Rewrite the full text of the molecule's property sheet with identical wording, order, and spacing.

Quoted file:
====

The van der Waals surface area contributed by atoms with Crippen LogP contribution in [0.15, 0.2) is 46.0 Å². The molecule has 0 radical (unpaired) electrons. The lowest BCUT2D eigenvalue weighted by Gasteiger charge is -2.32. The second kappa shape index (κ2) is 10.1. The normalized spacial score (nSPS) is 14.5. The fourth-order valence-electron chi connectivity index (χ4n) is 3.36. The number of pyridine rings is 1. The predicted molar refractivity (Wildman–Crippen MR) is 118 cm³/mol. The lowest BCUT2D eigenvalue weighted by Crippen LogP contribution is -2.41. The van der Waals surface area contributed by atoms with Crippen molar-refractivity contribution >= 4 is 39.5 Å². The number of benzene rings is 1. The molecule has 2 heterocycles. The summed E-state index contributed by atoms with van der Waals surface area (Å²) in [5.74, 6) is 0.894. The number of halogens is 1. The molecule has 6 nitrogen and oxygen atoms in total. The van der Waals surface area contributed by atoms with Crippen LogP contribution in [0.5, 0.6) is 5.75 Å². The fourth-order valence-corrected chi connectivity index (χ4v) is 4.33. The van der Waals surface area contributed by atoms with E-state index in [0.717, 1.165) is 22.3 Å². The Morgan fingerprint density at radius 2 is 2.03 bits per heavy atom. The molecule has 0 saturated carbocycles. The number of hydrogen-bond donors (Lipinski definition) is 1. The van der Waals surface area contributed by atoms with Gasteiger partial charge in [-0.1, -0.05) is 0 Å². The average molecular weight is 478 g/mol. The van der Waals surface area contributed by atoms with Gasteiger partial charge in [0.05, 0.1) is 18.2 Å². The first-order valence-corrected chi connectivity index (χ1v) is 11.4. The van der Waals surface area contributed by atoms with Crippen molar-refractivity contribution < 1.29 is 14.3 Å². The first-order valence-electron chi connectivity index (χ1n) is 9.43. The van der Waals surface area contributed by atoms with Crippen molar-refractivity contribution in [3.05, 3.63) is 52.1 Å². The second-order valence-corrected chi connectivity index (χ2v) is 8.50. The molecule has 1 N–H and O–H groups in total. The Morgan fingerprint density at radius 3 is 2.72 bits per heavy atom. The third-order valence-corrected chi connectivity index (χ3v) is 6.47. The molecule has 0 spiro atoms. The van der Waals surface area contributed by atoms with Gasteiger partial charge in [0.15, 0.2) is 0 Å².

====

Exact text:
The van der Waals surface area contributed by atoms with Crippen LogP contribution in [0.15, 0.2) is 46.0 Å². The molecule has 0 radical (unpaired) electrons. The lowest BCUT2D eigenvalue weighted by Gasteiger charge is -2.32. The second kappa shape index (κ2) is 10.1. The normalized spacial score (nSPS) is 14.5. The fourth-order valence-electron chi connectivity index (χ4n) is 3.36. The number of pyridine rings is 1. The predicted molar refractivity (Wildman–Crippen MR) is 118 cm³/mol. The lowest BCUT2D eigenvalue weighted by Crippen LogP contribution is -2.41. The van der Waals surface area contributed by atoms with Crippen molar-refractivity contribution >= 4 is 39.5 Å². The number of benzene rings is 1. The molecule has 2 heterocycles. The summed E-state index contributed by atoms with van der Waals surface area (Å²) in [5.74, 6) is 0.894. The number of halogens is 1. The molecule has 6 nitrogen and oxygen atoms in total. The van der Waals surface area contributed by atoms with Crippen LogP contribution in [0.5, 0.6) is 5.75 Å². The fourth-order valence-corrected chi connectivity index (χ4v) is 4.33. The van der Waals surface area contributed by atoms with E-state index in [0.717, 1.165) is 22.3 Å². The Morgan fingerprint density at radius 2 is 2.03 bits per heavy atom. The molecule has 0 saturated carbocycles. The number of hydrogen-bond donors (Lipinski definition) is 1. The van der Waals surface area contributed by atoms with Gasteiger partial charge in [-0.1, -0.05) is 0 Å². The average molecular weight is 478 g/mol. The van der Waals surface area contributed by atoms with Gasteiger partial charge in [0.05, 0.1) is 18.2 Å². The first-order valence-corrected chi connectivity index (χ1v) is 11.4. The van der Waals surface area contributed by atoms with Crippen molar-refractivity contribution < 1.29 is 14.3 Å². The first-order valence-electron chi connectivity index (χ1n) is 9.43. The van der Waals surface area contributed by atoms with Crippen molar-refractivity contribution in [3.05, 3.63) is 52.1 Å². The second-order valence-corrected chi connectivity index (χ2v) is 8.50. The molecule has 1 N–H and O–H groups in total. The Morgan fingerprint density at radius 3 is 2.72 bits per heavy atom. The third-order valence-corrected chi connectivity index (χ3v) is 6.47. The molecule has 0 spiro atoms. The van der Waals surface area contributed by atoms with Gasteiger partial charge in [0.15, 0.2) is 0 Å².